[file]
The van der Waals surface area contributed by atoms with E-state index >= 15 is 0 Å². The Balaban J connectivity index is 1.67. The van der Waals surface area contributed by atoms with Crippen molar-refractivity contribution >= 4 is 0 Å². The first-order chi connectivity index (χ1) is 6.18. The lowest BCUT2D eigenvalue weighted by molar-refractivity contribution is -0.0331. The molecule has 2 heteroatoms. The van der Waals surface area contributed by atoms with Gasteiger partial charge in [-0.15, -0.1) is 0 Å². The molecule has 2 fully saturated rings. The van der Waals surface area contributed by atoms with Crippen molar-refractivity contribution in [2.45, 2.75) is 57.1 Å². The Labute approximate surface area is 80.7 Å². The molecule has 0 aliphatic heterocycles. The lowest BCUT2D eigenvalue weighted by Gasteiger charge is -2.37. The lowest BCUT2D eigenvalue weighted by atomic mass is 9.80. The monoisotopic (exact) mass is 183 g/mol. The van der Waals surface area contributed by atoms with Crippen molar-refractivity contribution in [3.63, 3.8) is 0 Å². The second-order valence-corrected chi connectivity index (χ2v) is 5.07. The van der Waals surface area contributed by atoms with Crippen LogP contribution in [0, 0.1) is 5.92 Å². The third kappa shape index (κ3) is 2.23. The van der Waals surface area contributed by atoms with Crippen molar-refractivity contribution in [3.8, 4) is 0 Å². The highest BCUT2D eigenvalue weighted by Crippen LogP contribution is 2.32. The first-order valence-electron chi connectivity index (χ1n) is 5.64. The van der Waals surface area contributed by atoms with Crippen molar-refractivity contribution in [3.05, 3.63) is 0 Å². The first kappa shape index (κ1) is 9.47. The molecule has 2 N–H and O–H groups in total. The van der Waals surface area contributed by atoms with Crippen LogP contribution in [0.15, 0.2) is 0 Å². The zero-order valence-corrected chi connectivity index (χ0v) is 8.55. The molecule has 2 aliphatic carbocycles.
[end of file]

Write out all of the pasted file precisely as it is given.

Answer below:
The van der Waals surface area contributed by atoms with E-state index >= 15 is 0 Å². The Balaban J connectivity index is 1.67. The van der Waals surface area contributed by atoms with Crippen molar-refractivity contribution >= 4 is 0 Å². The first-order chi connectivity index (χ1) is 6.18. The lowest BCUT2D eigenvalue weighted by molar-refractivity contribution is -0.0331. The molecule has 2 heteroatoms. The van der Waals surface area contributed by atoms with Gasteiger partial charge in [-0.15, -0.1) is 0 Å². The molecule has 2 fully saturated rings. The van der Waals surface area contributed by atoms with Crippen molar-refractivity contribution in [2.45, 2.75) is 57.1 Å². The Labute approximate surface area is 80.7 Å². The molecule has 0 aliphatic heterocycles. The lowest BCUT2D eigenvalue weighted by Gasteiger charge is -2.37. The lowest BCUT2D eigenvalue weighted by atomic mass is 9.80. The monoisotopic (exact) mass is 183 g/mol. The van der Waals surface area contributed by atoms with Crippen molar-refractivity contribution in [3.63, 3.8) is 0 Å². The second-order valence-corrected chi connectivity index (χ2v) is 5.07. The van der Waals surface area contributed by atoms with Crippen LogP contribution in [0, 0.1) is 5.92 Å². The third kappa shape index (κ3) is 2.23. The van der Waals surface area contributed by atoms with Crippen molar-refractivity contribution in [3.8, 4) is 0 Å². The highest BCUT2D eigenvalue weighted by Crippen LogP contribution is 2.32. The first-order valence-electron chi connectivity index (χ1n) is 5.64. The van der Waals surface area contributed by atoms with Crippen molar-refractivity contribution in [3.05, 3.63) is 0 Å². The first kappa shape index (κ1) is 9.47. The molecule has 2 N–H and O–H groups in total. The van der Waals surface area contributed by atoms with Crippen LogP contribution in [0.15, 0.2) is 0 Å². The zero-order valence-corrected chi connectivity index (χ0v) is 8.55. The molecule has 2 aliphatic carbocycles.